Obstacles: A pavement is meant for people to walk without having to negotiate obstacles. Elements such as electric poles, streetlights and transformers must either be shifted to the median or divider, or better, go underground.

Surfaces: The surfaces must be even and tiled properly with an anti-skid cover. It should not be covered with mud that prevents use by pedestrians, and encouraging motorists to use it.

Integrated development: A road widening plan must include a provision for pavements. Land acquisition must include the required land for the pavement and not just the road.

Bus stops and foot bridges: The pavement must not be obstructed by a bus shelter or the staircase leading to a foot bridge. Those must be located adjacent to the pavement so that pedestrian path is free of hindrance.

Accessibility: Footpaths need to be accessible to those who are disabled. Ramps need to be built for those with motor disabilities and a tactile path, similar to those at metro stations must be built for the visually impaired.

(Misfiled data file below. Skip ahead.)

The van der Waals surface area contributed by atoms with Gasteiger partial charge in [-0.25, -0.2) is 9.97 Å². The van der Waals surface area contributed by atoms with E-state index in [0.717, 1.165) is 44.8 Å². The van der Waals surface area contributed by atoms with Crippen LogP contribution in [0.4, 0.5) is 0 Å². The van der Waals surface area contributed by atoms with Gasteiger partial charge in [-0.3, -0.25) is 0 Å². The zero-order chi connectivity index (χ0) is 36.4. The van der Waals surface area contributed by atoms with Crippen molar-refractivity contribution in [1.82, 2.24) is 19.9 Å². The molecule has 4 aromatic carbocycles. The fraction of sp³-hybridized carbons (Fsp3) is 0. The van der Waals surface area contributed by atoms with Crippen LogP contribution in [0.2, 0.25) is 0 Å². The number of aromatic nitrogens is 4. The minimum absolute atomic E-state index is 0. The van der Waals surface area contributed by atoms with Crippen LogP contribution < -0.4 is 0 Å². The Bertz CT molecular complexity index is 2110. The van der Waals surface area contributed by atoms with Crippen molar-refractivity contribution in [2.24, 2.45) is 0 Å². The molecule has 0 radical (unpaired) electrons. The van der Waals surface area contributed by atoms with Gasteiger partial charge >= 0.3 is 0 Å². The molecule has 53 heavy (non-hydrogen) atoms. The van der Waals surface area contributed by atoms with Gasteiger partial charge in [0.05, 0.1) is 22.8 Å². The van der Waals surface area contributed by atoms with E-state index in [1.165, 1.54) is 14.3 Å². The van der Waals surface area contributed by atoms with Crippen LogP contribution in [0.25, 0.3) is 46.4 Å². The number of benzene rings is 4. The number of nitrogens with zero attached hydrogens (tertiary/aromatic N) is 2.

Encroachments: Illegal encroachments such as homeless shelters and hawkers must be cleared out and if needed, rehabilitated elsewhere. The pavement is meant for walking, not for sleeping. At the same time, it is not a parking slot.

Apart from this, junctions need to have button-operated traffic signals for pedestrians so that they may press the button to activate the pedestrian signal. Medians must be at level to allow a smooth walk. Proper marking and zebra crossings should also be implemented.

The most crucial thing is to keep out two wheelers. While Bengaluru has recommended cancellation of driving licences for offenders, it is seldom enforced. Pedestrian areas must be made a complete no-go zone for vehicles with strict penalties for violators. While bollards can be used to prevent vehicle entry, they must be installed in a manner that does not hamper pedestrian movement, especially in the case of disabled people. Old-school policing combined with traffic cameras need to be put to better use.

All in all, pedestrian infrastructure in India has a long way to go. Hopefully, the government might heed them and start addressing the problems.

Srikanth’s interests include public transit, urban management and transportation infrastructure.